What to expect from the NATO summit in Madrid

NATO leaders will meet in Madrid from June 28th to 30th as one of the most promising conferences recently held by the military alliance.

NATO is strengthening its eastern side as Sweden and Finland aim to pave the way for accession, and the war-torn Ukraine is anxious for more military assistance.

A breakthrough in Sweden and Finland?

The status of the alliance’s latest applicants is probably the most pressing question before the summit. Many expected Sweden and Finland to come to the capital of Spain at the invitation of NATO. The accession protocol has been signed and the ratification process is already underway in the current 30 NATO member parliaments.

However, in mid-May, Turkish President Recep Tayyip Erdogan opposed the application of Scandinavian countries and was unofficially imposed on Ankara by a military invasion of northern Syria and foreign support for various causes of Kurds. Expressed concern about the ban on Western weapons in Syria. Especially in Sweden. The process, which was supposed to be accelerated, is now almost stopped for over a month.

Beside the June 28 summit, Prime Minister Erdogan, Sweden’s Prime Minister Magdalena Anderson, and Finland’s President Saulininist will pay attention to the conference designed by NATO Secretary General Jensstrutenberg. This comes after Stoltemberg said on the weekend a “good call” with the President of Turkey and negotiations between diplomats from the three countries of Brussels.

Related: Finland and Sweden will discuss NATO’s bid with Turkish Prime Minister Erdogan on June 28, the President of Finland said.

The Swedish Prime Minister also stopped by NATO Headquarters in Brussels on June 27, raising speculation that a compromise is underway. However, NATO was keen to ease expectations, saying that the summit was “never a deadline.”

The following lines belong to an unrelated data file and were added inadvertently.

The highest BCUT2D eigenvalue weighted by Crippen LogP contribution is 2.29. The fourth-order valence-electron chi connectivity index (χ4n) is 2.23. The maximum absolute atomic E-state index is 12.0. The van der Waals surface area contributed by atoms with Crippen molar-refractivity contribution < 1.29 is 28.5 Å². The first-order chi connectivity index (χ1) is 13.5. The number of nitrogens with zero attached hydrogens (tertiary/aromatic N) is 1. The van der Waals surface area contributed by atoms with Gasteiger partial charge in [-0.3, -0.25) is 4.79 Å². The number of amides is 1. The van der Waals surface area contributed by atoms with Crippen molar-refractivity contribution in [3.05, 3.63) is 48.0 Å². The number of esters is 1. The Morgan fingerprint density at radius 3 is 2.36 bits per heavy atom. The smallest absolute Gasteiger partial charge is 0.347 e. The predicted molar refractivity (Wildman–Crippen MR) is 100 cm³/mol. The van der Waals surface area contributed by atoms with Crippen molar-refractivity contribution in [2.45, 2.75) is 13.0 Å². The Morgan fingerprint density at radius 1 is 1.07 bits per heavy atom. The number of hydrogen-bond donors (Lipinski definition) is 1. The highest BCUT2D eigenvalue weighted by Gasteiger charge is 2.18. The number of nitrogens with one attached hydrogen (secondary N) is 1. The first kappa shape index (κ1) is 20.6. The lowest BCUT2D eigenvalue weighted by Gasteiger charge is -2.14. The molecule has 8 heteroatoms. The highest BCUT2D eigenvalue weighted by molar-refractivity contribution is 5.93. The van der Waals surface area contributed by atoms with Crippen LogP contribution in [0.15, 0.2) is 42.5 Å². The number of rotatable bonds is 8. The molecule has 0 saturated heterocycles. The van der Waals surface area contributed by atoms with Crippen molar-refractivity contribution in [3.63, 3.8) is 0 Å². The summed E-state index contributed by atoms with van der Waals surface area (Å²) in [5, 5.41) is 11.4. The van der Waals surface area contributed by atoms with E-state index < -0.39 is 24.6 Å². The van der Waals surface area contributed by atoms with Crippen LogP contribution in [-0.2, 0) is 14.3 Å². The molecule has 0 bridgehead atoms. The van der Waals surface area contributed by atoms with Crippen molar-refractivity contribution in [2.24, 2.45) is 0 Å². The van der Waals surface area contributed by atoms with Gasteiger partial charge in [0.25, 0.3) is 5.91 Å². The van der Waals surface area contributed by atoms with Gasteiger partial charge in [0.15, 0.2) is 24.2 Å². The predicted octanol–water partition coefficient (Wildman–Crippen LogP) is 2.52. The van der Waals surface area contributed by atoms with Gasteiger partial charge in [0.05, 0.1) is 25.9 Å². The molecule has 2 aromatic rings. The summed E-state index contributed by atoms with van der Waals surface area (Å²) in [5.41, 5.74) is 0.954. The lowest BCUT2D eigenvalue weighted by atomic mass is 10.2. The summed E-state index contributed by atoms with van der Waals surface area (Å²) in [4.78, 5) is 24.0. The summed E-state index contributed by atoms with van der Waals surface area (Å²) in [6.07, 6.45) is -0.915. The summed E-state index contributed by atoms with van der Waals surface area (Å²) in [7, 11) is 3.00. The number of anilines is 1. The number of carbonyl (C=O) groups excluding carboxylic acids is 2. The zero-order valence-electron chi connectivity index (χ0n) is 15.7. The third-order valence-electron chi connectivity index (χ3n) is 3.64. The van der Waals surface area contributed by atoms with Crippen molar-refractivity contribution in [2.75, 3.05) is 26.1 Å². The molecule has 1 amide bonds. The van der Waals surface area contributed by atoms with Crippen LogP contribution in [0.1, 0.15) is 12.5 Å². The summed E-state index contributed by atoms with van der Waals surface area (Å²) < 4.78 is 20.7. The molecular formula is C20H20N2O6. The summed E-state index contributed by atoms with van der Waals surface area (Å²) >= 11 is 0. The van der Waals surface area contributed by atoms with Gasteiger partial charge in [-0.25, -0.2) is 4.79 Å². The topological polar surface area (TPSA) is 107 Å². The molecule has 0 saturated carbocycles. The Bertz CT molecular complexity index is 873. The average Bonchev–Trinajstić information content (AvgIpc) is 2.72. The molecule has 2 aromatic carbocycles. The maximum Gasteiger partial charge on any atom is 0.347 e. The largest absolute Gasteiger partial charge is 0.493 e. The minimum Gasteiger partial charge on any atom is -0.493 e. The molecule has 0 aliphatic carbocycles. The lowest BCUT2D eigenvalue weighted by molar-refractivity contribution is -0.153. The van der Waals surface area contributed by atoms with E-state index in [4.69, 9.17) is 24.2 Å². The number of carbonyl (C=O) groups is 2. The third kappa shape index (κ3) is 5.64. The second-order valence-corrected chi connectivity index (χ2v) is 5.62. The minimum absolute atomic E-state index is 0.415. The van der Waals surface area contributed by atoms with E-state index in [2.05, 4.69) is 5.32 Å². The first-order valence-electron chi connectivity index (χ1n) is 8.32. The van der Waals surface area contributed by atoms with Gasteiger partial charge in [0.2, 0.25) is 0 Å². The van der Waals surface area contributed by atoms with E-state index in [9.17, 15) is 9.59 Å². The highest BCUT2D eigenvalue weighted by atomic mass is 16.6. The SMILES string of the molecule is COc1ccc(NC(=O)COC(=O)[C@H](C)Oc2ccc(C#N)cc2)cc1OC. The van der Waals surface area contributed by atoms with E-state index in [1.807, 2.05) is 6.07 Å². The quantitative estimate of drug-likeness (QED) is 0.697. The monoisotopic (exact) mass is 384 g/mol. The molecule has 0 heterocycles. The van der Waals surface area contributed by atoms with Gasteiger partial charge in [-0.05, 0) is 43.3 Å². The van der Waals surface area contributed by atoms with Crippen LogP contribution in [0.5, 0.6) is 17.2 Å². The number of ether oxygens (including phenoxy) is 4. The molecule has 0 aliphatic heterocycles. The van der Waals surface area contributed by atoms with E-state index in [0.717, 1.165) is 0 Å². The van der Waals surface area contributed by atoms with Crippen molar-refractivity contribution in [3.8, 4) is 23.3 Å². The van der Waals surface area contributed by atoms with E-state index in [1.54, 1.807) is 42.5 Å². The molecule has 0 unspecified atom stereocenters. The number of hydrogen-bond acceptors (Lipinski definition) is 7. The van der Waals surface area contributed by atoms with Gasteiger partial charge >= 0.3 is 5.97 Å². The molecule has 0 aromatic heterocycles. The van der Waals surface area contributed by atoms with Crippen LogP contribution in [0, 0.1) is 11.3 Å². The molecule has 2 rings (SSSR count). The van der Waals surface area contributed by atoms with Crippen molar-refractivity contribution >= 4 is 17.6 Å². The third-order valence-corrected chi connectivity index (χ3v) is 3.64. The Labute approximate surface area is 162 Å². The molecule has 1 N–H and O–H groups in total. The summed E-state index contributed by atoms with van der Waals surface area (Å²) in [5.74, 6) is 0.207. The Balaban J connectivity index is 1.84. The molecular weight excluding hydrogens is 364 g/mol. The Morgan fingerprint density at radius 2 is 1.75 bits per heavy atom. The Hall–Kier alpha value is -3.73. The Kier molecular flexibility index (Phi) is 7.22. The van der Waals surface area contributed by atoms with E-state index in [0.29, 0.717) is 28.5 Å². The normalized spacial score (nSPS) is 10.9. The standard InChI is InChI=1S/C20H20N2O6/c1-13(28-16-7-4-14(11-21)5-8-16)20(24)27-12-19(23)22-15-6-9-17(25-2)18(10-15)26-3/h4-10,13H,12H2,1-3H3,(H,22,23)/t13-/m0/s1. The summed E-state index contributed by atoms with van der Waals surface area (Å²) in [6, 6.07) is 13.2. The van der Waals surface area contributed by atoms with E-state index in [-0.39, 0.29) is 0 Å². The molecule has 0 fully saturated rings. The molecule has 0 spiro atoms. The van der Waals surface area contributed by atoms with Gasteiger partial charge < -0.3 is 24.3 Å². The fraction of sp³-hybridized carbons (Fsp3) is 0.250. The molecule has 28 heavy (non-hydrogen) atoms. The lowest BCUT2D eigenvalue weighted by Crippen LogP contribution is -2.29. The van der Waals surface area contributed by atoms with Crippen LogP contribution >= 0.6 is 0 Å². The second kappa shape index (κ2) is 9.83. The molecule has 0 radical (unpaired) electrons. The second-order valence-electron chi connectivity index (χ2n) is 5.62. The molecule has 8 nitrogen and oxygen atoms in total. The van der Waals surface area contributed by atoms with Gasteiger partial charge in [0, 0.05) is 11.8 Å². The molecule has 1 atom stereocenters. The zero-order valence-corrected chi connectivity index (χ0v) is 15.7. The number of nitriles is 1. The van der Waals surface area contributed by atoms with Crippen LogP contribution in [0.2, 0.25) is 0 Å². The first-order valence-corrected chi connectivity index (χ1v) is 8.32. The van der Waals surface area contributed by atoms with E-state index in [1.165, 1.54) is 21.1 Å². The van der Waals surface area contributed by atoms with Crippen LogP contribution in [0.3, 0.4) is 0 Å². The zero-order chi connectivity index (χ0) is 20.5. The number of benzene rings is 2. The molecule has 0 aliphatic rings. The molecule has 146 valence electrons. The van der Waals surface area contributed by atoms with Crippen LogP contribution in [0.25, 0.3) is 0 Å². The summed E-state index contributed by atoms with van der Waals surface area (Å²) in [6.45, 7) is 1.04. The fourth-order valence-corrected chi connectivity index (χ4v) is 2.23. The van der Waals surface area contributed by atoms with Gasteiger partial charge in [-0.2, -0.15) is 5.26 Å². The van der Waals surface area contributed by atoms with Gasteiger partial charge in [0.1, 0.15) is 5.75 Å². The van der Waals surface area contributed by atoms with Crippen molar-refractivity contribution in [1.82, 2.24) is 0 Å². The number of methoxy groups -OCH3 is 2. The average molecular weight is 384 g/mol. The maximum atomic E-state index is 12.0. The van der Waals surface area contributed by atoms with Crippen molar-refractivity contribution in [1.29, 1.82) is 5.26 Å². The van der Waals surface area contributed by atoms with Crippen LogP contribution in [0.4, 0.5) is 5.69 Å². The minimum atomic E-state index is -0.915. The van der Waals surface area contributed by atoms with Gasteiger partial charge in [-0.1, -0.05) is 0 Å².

The question now is whether Prime Minister Erdogan is ready to reach an agreement and how far Sweden is willing to compromise. NATO officials familiar with the issue of anonymity have a “coordinated optimism” to RFE / RL that they can reach an agreement, and Turkish leaders themselves on the international stage. He suggested that he might want to portray it as a trading broker. ‘

In order for Sweden and Finland to receive the blessing of Prime Minister Erdogan, the arms embargo on Turkey will not be fully implemented (a practice already adopted by many Western countries), and the anti-terrorism law promoted by Ankara will be strengthened. You may need to agree to do so.

For Sweden, which has a significant number of Kurdish immigrant communities, that may mean less explicit support for both Syrian and Turkish Kurdish organizations-and perhaps for certain individuals desired by Turkish authorities. Delivery.

Sweden and Finland close to NATO

If any goodwill agreement between the trios is signed and the accession process can begin, don’t be surprised by Turkey’s veto further ahead, even if Erdogan feels that the Nordic pledges are not being kept.

Best way to support Ukraine

The summit is, of course, dominated by the ongoing war in Ukraine. This is even more urgent after G7 leaders called a Russian missile attack at a crowded shopping center in the city of Kremenchuk in central Ukraine a “war crime.” There was speculation that Ukrainian President Volodymyr Zelensky would attend the Madrid summit directly, but he will address NATO leaders via a video link.

Related Item: Russian missile attacks rage in the east increase death toll